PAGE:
The reward for tips leading to an arrest and conviction remains at $215,000, which is believed to be an unprecedented amount in Maryland.

At least three shots were fired from Suiter's own service weapon, which was recovered from the scene, police said. All recovered shell casings were matched to Suiter's gun, but Davis cautioned that that does not necessarily mean no other gun was fired.

No suspect description has been given to the public since hours after the shooting, when Davis described the suspect as a black man wearing a black and white jacket.

He declined to say what the detective who was with Suiter has told investigators. The partner has not been publicly identified.

The crime scene was secured through the weekend because Suiter's body was not taken for an autopsy until Saturday afternoon as his organs were donated. Davis said autopsies often provide new theories about the crime, including bullet trajectory and the shooter's proximity to the victim.


Though investigators scoured the rowhome-sized lot where Suiter was shot, Davis said it was "not unique" to find evidence several days after a crime occurs.

Davis also confirmed that two people had been taken into custody, questioned, and released in the investigation. They were taken into custody after a raid in the 700 block of Dolphin Street, not far from the crime scene. They were not identified.

On Monday about 8:30 a.m., the only signs of the days-long crime scene were a squad car parked near the lot where Suiter was shot and a memorial around the corner on Schroeder Street. Crime scene tape no longer blocked access to the sidewalks.

But around noon, police began putting yellow tape back up and were looking at the dirt lot anew. Davis said it could be closed off for another day.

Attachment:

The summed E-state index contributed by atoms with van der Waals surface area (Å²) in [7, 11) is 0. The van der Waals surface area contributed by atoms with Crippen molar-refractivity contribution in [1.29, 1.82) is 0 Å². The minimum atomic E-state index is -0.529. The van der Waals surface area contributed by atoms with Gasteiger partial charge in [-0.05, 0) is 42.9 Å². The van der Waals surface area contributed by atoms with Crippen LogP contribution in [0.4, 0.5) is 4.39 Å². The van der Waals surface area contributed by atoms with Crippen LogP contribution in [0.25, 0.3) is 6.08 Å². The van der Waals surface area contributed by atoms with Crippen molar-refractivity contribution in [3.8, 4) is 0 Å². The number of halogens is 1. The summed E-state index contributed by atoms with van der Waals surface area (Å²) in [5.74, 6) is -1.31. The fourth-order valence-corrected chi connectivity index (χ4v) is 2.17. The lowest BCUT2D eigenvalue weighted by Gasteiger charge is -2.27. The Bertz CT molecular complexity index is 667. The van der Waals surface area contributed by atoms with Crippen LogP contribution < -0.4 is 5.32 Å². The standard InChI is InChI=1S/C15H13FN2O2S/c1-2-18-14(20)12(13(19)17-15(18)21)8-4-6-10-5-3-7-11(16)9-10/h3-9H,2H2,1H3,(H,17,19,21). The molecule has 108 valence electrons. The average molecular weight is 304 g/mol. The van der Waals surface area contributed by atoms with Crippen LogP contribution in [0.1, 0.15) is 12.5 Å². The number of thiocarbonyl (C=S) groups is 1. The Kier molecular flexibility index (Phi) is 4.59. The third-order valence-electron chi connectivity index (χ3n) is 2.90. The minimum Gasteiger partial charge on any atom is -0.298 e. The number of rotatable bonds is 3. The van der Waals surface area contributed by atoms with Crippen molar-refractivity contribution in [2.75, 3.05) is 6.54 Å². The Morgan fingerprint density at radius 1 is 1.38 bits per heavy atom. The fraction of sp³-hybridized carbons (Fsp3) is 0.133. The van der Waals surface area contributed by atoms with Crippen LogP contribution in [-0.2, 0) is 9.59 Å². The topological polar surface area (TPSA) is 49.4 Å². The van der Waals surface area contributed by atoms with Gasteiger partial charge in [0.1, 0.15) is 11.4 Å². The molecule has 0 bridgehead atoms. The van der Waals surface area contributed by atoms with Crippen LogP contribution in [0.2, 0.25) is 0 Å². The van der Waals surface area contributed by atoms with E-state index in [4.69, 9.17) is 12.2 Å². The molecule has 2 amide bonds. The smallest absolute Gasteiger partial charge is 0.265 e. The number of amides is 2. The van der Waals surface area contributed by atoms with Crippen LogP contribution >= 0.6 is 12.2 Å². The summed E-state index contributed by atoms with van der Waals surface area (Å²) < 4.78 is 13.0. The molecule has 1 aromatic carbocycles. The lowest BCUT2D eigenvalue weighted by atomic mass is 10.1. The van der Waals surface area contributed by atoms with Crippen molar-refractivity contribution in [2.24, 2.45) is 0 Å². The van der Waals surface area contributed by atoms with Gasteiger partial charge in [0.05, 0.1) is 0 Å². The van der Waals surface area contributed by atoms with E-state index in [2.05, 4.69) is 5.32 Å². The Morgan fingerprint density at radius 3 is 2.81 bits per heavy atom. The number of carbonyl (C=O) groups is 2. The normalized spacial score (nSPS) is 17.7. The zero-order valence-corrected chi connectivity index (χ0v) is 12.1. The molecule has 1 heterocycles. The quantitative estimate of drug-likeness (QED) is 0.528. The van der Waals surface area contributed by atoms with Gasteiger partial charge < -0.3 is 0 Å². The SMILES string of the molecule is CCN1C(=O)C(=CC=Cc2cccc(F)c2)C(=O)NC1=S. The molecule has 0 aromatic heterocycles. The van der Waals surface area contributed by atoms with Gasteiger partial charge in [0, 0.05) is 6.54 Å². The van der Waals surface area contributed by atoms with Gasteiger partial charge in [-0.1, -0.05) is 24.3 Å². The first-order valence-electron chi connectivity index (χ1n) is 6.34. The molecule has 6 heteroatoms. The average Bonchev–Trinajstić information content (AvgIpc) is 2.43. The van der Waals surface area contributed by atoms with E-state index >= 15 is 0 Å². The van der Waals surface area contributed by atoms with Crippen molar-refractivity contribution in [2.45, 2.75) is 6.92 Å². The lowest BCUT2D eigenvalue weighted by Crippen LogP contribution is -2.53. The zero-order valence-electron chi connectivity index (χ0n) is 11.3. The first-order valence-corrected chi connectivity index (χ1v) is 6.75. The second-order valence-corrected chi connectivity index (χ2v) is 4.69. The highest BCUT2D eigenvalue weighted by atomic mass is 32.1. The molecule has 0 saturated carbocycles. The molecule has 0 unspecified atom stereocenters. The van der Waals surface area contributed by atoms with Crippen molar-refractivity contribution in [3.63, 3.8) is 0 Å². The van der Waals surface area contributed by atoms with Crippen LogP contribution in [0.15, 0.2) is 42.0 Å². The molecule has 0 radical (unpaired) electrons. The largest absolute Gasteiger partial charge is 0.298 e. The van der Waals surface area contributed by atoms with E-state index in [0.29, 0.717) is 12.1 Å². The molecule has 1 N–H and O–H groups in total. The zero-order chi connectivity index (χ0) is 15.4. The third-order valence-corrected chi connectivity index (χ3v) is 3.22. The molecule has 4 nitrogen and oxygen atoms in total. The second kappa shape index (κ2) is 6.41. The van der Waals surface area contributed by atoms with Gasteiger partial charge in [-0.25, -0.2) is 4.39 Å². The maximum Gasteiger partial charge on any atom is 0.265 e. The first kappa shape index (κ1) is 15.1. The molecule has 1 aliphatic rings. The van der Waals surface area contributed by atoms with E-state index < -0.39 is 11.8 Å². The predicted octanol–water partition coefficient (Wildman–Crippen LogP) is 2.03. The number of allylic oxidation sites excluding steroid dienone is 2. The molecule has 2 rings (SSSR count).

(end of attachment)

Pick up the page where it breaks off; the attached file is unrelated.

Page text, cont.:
Even by Baltimore standards, recent crimes have many feeling as if the city has tipped over into a terrible place of lawlessness, coupled with a seeming inability by its leadership to right the course.

Later that evening, Bridgeford walked along the police tape on Franklin Street, burning sage. About a dozen others knelt on the nearby sidewalk, arms outstretched toward the vacant lot where Suiter was shot.

As he fell to his knees, Darnyle Wharton prayed for peace. He prayed for his city, for this neighborhood, for Suiter's family and for everyone who knew him.

"I know it's really hard for them right now," said Wharton, 48. "He left that morning and they expected him to come home. And he didn't. And he won't again."

Suiter's daughter set up an online fundraiser — the authenticity of which was verified by both GoFundMe and the Police Department — on Sunday to collect donations to the family. It had raised more than $30,000 by Monday afternoon.

Police said funeral arrangements were not final but were expected to be announced next week.

Police asked anyone with information to call 911, the homicide unit at 410-396-2100 or Metro Crime Stoppers at 1-866-7LOCKUP.

Baltimore Sun reporters Colin Campbell and Talia Richman contributed to this article.